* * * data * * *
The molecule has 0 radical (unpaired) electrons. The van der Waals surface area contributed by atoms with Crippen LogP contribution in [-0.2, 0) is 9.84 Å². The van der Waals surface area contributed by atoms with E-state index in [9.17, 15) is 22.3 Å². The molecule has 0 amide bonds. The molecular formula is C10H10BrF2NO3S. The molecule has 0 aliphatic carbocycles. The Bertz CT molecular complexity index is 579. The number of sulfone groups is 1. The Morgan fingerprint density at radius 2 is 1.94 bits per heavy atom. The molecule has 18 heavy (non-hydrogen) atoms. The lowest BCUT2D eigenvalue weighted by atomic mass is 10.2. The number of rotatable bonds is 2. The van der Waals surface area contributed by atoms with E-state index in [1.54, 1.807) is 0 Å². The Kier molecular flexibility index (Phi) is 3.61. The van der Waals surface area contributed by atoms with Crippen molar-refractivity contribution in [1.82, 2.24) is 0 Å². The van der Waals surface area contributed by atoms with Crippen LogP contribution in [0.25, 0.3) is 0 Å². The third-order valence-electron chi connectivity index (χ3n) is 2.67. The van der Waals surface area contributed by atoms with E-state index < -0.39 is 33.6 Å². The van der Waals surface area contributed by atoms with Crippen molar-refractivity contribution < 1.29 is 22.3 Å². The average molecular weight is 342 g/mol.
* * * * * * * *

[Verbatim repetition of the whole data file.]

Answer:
The molecule has 0 radical (unpaired) electrons. The van der Waals surface area contributed by atoms with Crippen LogP contribution in [-0.2, 0) is 9.84 Å². The van der Waals surface area contributed by atoms with E-state index in [9.17, 15) is 22.3 Å². The molecule has 0 amide bonds. The molecular formula is C10H10BrF2NO3S. The molecule has 0 aliphatic carbocycles. The Bertz CT molecular complexity index is 579. The number of sulfone groups is 1. The Morgan fingerprint density at radius 2 is 1.94 bits per heavy atom. The molecule has 18 heavy (non-hydrogen) atoms. The lowest BCUT2D eigenvalue weighted by atomic mass is 10.2. The number of rotatable bonds is 2. The van der Waals surface area contributed by atoms with E-state index in [1.54, 1.807) is 0 Å². The Kier molecular flexibility index (Phi) is 3.61. The van der Waals surface area contributed by atoms with Crippen molar-refractivity contribution in [1.82, 2.24) is 0 Å². The van der Waals surface area contributed by atoms with Crippen LogP contribution in [0.25, 0.3) is 0 Å². The third-order valence-electron chi connectivity index (χ3n) is 2.67. The van der Waals surface area contributed by atoms with E-state index < -0.39 is 33.6 Å². The van der Waals surface area contributed by atoms with Crippen molar-refractivity contribution < 1.29 is 22.3 Å². The average molecular weight is 342 g/mol.